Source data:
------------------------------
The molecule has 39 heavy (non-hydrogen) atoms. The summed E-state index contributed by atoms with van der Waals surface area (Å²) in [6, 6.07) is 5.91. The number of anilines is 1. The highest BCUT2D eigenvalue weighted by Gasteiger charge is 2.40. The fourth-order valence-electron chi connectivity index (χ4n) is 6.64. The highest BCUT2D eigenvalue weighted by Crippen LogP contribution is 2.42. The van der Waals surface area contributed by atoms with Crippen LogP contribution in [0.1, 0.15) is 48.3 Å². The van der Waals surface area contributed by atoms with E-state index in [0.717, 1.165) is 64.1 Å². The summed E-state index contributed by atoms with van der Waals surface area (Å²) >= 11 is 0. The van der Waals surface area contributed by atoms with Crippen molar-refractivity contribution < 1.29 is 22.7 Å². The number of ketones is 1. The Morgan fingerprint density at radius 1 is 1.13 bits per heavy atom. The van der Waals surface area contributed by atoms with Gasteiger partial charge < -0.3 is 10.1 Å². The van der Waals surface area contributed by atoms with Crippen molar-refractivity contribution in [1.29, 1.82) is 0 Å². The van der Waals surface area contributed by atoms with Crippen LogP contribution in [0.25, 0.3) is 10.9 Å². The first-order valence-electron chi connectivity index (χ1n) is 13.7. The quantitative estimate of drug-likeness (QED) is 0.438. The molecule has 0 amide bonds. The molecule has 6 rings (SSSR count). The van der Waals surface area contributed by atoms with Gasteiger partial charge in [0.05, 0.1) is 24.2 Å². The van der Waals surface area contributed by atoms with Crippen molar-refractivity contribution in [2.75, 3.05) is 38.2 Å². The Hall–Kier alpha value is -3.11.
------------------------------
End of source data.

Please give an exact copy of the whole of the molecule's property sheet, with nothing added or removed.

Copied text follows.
The molecule has 39 heavy (non-hydrogen) atoms. The summed E-state index contributed by atoms with van der Waals surface area (Å²) in [6, 6.07) is 5.91. The number of anilines is 1. The highest BCUT2D eigenvalue weighted by Gasteiger charge is 2.40. The fourth-order valence-electron chi connectivity index (χ4n) is 6.64. The highest BCUT2D eigenvalue weighted by Crippen LogP contribution is 2.42. The van der Waals surface area contributed by atoms with Crippen LogP contribution in [0.1, 0.15) is 48.3 Å². The van der Waals surface area contributed by atoms with E-state index in [0.717, 1.165) is 64.1 Å². The summed E-state index contributed by atoms with van der Waals surface area (Å²) >= 11 is 0. The van der Waals surface area contributed by atoms with Crippen molar-refractivity contribution < 1.29 is 22.7 Å². The number of ketones is 1. The Morgan fingerprint density at radius 1 is 1.13 bits per heavy atom. The van der Waals surface area contributed by atoms with Gasteiger partial charge < -0.3 is 10.1 Å². The van der Waals surface area contributed by atoms with Crippen molar-refractivity contribution in [1.29, 1.82) is 0 Å². The van der Waals surface area contributed by atoms with Crippen LogP contribution in [0.25, 0.3) is 10.9 Å². The first-order valence-electron chi connectivity index (χ1n) is 13.7. The quantitative estimate of drug-likeness (QED) is 0.438. The molecule has 0 amide bonds. The molecule has 6 rings (SSSR count). The van der Waals surface area contributed by atoms with Gasteiger partial charge in [0.05, 0.1) is 24.2 Å². The van der Waals surface area contributed by atoms with Crippen molar-refractivity contribution in [2.75, 3.05) is 38.2 Å². The Hall–Kier alpha value is -3.11.